We got a good start, sailing in March for Steve to practise for his Yachmaster instructor update (he did pass of course). We managed to fix the electric autopilot. – the problem was that the Raymarine smart heading sensor had been left lying In the bottom of the locker by the yard rather than being fixed back on the bulkhead, and we found that to work properly it needs to be vertical – simple when you know how! An encounter with a fender and bucket with the prop (yes, maybe I should have hooked it faster but also he shouldn’t have driven over it!) meant that we had the boat lifted out a bit earlier than originally planned. Great weather around Easter meant we worked very hard getting all the outside jobs done, antifouling the keel, polishing the topsides and cabin top, fitting new anodes, new trim strip etc. Just about ready for re-launch when while refitting repaired hydraulic drive for the autopilot we found a problem with the rudder bearings, unexpected as the rudder had been rebuilt in Holland at the time we took over the boat and not detected in the survey carried out in 2014. So new rudder bearings had to be made and fitted (they dug a big hole to drop the rudder) and the boat had to be ashore for another 6 weeks.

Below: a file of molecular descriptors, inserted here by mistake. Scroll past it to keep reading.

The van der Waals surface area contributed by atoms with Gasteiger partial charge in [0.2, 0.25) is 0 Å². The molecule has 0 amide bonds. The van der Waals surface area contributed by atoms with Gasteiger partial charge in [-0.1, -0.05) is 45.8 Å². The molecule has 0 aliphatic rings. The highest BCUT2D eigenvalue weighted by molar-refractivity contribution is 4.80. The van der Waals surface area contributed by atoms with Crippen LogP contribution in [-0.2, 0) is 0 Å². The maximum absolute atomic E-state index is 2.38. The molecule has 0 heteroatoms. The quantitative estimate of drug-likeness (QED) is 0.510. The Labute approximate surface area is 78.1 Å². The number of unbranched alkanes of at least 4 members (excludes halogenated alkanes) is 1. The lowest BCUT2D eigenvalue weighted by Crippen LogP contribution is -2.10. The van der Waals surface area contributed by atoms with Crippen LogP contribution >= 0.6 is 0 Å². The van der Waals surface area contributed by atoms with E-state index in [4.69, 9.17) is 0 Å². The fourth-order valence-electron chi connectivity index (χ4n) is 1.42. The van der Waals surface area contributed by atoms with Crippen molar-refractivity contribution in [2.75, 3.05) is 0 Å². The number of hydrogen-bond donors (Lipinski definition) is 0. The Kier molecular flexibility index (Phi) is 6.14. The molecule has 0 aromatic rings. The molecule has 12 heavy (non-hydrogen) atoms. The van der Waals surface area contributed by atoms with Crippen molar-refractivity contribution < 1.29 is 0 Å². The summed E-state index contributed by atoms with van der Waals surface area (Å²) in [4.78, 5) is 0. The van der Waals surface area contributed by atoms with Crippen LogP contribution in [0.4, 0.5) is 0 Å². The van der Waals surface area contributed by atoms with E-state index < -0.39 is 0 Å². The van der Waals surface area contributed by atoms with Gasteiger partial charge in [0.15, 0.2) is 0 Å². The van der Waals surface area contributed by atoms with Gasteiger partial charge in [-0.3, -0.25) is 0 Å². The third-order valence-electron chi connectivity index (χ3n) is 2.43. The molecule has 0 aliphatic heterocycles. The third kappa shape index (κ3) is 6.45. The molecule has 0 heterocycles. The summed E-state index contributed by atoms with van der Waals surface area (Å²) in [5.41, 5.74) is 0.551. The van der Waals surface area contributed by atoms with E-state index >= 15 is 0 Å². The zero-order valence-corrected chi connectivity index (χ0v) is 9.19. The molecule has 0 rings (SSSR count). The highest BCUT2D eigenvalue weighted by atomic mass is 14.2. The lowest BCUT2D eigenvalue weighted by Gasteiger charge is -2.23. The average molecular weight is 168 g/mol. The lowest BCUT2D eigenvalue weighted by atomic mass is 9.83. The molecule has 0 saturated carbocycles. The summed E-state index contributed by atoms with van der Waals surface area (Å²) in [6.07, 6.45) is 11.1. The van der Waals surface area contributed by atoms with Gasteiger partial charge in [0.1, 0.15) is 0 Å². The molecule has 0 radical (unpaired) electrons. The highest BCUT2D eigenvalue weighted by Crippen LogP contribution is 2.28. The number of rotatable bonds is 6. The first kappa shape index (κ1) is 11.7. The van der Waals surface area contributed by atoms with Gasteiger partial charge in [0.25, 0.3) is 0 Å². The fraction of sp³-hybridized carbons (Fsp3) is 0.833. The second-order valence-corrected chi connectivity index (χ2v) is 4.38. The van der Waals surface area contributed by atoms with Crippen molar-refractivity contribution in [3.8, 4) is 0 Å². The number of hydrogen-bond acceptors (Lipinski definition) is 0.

The enforced time ashore meant I was able to varnish most of the interior woodwork. The weather was too horrible to get anything done outside most of the time anyway. What with all this and other commitments, Timshel was finally relaunched on 15th June, leaving not much time until our first projected departure date. We have been plagued by leaks in window and hatches and stupid electrical problems, and it seems to be a case of 1 step forward to 2 steps back. We fixed the Autohelm, but on relaunch found the Raymarine GPS wasn’t working. We ended up getting a new one but then the GPS of the new AIS stopped working- though this was solved by disconnecting the external aerial and it seems to be fine with internal one. Then we found the Control display for the Autohelm was fading – a replacement needed.
Meanwhile, Owens sailmakers had fitted the new spray hood and Bimini both of which look great. The Bimini seems to do quite well at keeping off the rain as well as the sun.
The new Crusader mainsail was delivered 2 July and Malcolm helped us fit it the following Monday 7, just as well we weren’t leaving that day after all. It came on a huge wooden frame and had to very carefully unrolled and hoisted.
What we have generally failed to allow for is the time to pack up the house and also time for Steve to retire and pack up his office. We have been madly buying stuff, deliveries coming every day, but at last we are able to start loading it all on the boat. It must be possible to fit everything in – after all there are only 2 of us on board on a boat that sleeps 6 or 7. Is the to-do list getting any shorter?